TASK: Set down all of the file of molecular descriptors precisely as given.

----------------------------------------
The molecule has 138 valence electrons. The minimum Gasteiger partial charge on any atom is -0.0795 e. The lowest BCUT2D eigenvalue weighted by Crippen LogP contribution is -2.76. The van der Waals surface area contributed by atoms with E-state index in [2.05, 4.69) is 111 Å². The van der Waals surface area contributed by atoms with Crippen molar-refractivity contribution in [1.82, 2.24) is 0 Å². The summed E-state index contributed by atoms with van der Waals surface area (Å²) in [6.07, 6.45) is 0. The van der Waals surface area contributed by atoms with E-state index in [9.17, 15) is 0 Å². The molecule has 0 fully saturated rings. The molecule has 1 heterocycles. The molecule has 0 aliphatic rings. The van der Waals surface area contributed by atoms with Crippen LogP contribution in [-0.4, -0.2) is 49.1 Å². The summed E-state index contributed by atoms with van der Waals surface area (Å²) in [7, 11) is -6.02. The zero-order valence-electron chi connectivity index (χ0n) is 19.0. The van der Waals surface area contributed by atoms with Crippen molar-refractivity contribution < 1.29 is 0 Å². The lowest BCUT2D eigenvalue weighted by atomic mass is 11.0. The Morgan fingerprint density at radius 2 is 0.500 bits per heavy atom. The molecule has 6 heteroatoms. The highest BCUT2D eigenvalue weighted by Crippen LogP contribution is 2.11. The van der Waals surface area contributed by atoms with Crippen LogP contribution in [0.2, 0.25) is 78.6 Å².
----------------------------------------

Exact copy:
The molecule has 138 valence electrons. The minimum Gasteiger partial charge on any atom is -0.0795 e. The lowest BCUT2D eigenvalue weighted by Crippen LogP contribution is -2.76. The van der Waals surface area contributed by atoms with E-state index in [2.05, 4.69) is 111 Å². The van der Waals surface area contributed by atoms with Crippen molar-refractivity contribution in [1.82, 2.24) is 0 Å². The summed E-state index contributed by atoms with van der Waals surface area (Å²) in [6.07, 6.45) is 0. The van der Waals surface area contributed by atoms with E-state index in [9.17, 15) is 0 Å². The molecule has 0 fully saturated rings. The molecule has 1 heterocycles. The molecule has 0 aliphatic rings. The van der Waals surface area contributed by atoms with Crippen LogP contribution in [-0.4, -0.2) is 49.1 Å². The summed E-state index contributed by atoms with van der Waals surface area (Å²) in [7, 11) is -6.02. The zero-order valence-electron chi connectivity index (χ0n) is 19.0. The van der Waals surface area contributed by atoms with Crippen molar-refractivity contribution < 1.29 is 0 Å². The lowest BCUT2D eigenvalue weighted by atomic mass is 11.0. The Morgan fingerprint density at radius 2 is 0.500 bits per heavy atom. The molecule has 6 heteroatoms. The highest BCUT2D eigenvalue weighted by Crippen LogP contribution is 2.11. The van der Waals surface area contributed by atoms with Crippen LogP contribution in [0.2, 0.25) is 78.6 Å².